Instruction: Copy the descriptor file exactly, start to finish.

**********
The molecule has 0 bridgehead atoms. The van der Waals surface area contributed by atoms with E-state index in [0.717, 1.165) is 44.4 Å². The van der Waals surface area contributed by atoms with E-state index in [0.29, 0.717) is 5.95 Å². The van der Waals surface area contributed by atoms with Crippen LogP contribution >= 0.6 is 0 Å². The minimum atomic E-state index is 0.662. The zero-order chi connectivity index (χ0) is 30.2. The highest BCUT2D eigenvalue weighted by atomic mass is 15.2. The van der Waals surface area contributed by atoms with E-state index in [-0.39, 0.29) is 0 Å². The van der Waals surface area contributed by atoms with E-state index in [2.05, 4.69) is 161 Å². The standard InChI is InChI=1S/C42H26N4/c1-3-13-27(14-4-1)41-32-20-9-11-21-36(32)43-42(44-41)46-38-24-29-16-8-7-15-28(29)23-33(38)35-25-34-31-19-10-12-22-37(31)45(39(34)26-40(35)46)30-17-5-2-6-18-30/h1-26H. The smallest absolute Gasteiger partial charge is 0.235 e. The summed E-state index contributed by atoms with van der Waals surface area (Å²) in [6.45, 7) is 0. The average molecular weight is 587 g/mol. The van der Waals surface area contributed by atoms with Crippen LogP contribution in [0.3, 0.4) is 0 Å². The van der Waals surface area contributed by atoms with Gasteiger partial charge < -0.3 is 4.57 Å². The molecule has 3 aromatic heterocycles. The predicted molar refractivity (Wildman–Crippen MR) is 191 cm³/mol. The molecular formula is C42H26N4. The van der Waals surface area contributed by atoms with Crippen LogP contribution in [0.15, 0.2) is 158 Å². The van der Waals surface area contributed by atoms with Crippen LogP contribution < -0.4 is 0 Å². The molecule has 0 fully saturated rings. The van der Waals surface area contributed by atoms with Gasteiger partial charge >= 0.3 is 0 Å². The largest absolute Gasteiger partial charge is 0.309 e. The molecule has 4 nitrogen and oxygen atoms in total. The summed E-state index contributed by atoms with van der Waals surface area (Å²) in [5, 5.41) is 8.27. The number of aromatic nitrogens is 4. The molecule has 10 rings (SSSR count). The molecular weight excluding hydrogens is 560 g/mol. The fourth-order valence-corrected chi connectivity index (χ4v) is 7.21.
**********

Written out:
The molecule has 0 bridgehead atoms. The van der Waals surface area contributed by atoms with E-state index in [0.717, 1.165) is 44.4 Å². The van der Waals surface area contributed by atoms with E-state index in [0.29, 0.717) is 5.95 Å². The van der Waals surface area contributed by atoms with Crippen LogP contribution >= 0.6 is 0 Å². The minimum atomic E-state index is 0.662. The zero-order chi connectivity index (χ0) is 30.2. The highest BCUT2D eigenvalue weighted by atomic mass is 15.2. The van der Waals surface area contributed by atoms with E-state index in [-0.39, 0.29) is 0 Å². The van der Waals surface area contributed by atoms with E-state index in [2.05, 4.69) is 161 Å². The standard InChI is InChI=1S/C42H26N4/c1-3-13-27(14-4-1)41-32-20-9-11-21-36(32)43-42(44-41)46-38-24-29-16-8-7-15-28(29)23-33(38)35-25-34-31-19-10-12-22-37(31)45(39(34)26-40(35)46)30-17-5-2-6-18-30/h1-26H. The smallest absolute Gasteiger partial charge is 0.235 e. The summed E-state index contributed by atoms with van der Waals surface area (Å²) in [6.45, 7) is 0. The average molecular weight is 587 g/mol. The van der Waals surface area contributed by atoms with Crippen LogP contribution in [0.3, 0.4) is 0 Å². The van der Waals surface area contributed by atoms with Gasteiger partial charge < -0.3 is 4.57 Å². The molecule has 3 aromatic heterocycles. The predicted molar refractivity (Wildman–Crippen MR) is 191 cm³/mol. The molecular formula is C42H26N4. The van der Waals surface area contributed by atoms with Crippen LogP contribution in [0.15, 0.2) is 158 Å². The van der Waals surface area contributed by atoms with Crippen LogP contribution < -0.4 is 0 Å². The molecule has 0 fully saturated rings. The van der Waals surface area contributed by atoms with Gasteiger partial charge >= 0.3 is 0 Å². The largest absolute Gasteiger partial charge is 0.309 e. The molecule has 4 nitrogen and oxygen atoms in total. The summed E-state index contributed by atoms with van der Waals surface area (Å²) in [5, 5.41) is 8.27. The number of aromatic nitrogens is 4. The molecule has 10 rings (SSSR count). The molecular weight excluding hydrogens is 560 g/mol. The fourth-order valence-corrected chi connectivity index (χ4v) is 7.21.